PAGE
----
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Mexico: Making cheese with solar thermal energy

September 17, 2019

A Mexican cheese factory is just one company turning to the sun's heat to cut down on emissions. It's part of a project encouraging energy-hungry industrial enterprises to make the switch to solar thermal power.

Mexiko Erneuerbare Energien Global Ideas
Image: DW/Wolfgang Bernert

Mexico: promoting solar thermal energy

Project aim: To encourage industrial enterprises in Brazil, India, Mexico and South Africa to make greater use of solar thermal energy

Project implementation: German Solar Industry Association (BSW)

Project partners: Department of Energy, South Africa; Ministry of Development, Industry, and Trade, Brazil; Ministry of Energy (SENER), Mexico; Ministry of New and Renewable Energy, India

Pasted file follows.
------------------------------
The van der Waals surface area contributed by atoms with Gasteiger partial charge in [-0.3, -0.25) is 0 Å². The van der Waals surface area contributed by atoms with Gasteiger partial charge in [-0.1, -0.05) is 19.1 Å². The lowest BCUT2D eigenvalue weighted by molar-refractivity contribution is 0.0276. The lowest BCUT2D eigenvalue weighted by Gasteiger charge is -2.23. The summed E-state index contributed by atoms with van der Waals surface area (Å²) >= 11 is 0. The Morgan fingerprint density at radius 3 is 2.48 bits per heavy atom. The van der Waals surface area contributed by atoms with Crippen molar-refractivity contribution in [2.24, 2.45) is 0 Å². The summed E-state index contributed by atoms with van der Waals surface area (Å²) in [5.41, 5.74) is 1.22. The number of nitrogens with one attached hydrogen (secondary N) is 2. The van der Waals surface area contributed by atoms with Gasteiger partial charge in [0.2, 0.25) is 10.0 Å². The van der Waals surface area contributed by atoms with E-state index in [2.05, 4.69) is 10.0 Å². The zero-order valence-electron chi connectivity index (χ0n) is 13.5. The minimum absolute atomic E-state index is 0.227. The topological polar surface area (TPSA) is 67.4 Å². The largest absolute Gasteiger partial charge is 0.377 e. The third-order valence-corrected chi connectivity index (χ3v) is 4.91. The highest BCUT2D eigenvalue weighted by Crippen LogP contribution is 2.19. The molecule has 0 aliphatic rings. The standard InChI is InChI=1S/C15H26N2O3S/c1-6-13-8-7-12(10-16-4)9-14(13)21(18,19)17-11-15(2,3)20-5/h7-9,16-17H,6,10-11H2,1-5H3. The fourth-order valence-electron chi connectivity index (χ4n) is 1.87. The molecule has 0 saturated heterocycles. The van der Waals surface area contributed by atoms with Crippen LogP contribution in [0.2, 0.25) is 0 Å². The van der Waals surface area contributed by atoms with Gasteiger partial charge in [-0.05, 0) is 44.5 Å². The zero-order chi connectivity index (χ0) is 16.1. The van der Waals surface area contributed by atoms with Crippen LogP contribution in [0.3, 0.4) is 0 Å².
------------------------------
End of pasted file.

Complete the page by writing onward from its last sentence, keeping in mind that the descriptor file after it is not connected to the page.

Budget: Funded with €2,845,921 ($3,143,833) from  German Environment Ministry through its International Climate Initiative (IKI) project "Climate Protection in the Industrial Sector through Solar Process Heat – SOLARPAYBACK"

Project duration: October 2016 to September 2019

Industrial processes consume huge amounts of energy and make a major contribution to greenhouse gas emissions. But companies can switch to renewables — particularly if they're located in parts of the world with a flourishing solar thermal sector.

In countries like Mexico, solar thermal power — which captures the sun's heat energy — is already competitive on price. Many companies don't use it simply because they have no experience with it, or just don't realize its commercial potential. Mexican cheese factory Lacteos Mojica was convinced to try out the technology.

The company produces 40 tons of cheese weekly and now uses energy from the sun to heat up the 8000 liters (2113 gallons) of water every day, cutting down on the gas it uses. 

A film by  Wolfgang Bernert